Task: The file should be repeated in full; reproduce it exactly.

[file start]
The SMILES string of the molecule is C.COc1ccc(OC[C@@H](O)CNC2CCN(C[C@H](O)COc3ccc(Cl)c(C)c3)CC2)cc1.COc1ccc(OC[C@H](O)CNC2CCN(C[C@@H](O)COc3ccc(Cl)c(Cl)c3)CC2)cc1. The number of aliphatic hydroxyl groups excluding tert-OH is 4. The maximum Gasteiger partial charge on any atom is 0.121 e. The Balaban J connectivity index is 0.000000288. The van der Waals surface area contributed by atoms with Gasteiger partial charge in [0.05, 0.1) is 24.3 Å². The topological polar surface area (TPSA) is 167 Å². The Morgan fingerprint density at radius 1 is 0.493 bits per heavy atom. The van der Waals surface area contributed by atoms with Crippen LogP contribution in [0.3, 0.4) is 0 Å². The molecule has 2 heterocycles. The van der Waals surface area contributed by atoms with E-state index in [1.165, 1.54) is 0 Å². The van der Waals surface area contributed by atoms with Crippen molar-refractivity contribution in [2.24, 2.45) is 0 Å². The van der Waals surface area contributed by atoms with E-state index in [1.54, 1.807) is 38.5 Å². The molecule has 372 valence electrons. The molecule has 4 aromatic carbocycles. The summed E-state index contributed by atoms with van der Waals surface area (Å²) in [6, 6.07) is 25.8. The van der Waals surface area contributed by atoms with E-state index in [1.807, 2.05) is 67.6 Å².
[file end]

The SMILES string of the molecule is C.COc1ccc(OC[C@@H](O)CNC2CCN(C[C@H](O)COc3ccc(Cl)c(C)c3)CC2)cc1.COc1ccc(OC[C@H](O)CNC2CCN(C[C@@H](O)COc3ccc(Cl)c(Cl)c3)CC2)cc1. The number of aliphatic hydroxyl groups excluding tert-OH is 4. The maximum Gasteiger partial charge on any atom is 0.121 e. The Balaban J connectivity index is 0.000000288. The van der Waals surface area contributed by atoms with Gasteiger partial charge in [0.05, 0.1) is 24.3 Å². The topological polar surface area (TPSA) is 167 Å². The Morgan fingerprint density at radius 1 is 0.493 bits per heavy atom. The van der Waals surface area contributed by atoms with Crippen LogP contribution in [0.3, 0.4) is 0 Å². The molecule has 2 heterocycles. The van der Waals surface area contributed by atoms with E-state index in [1.165, 1.54) is 0 Å². The van der Waals surface area contributed by atoms with Crippen molar-refractivity contribution in [2.24, 2.45) is 0 Å². The van der Waals surface area contributed by atoms with E-state index in [1.54, 1.807) is 38.5 Å². The molecule has 372 valence electrons. The molecule has 4 aromatic carbocycles. The summed E-state index contributed by atoms with van der Waals surface area (Å²) in [6, 6.07) is 25.8. The van der Waals surface area contributed by atoms with E-state index in [1.807, 2.05) is 67.6 Å².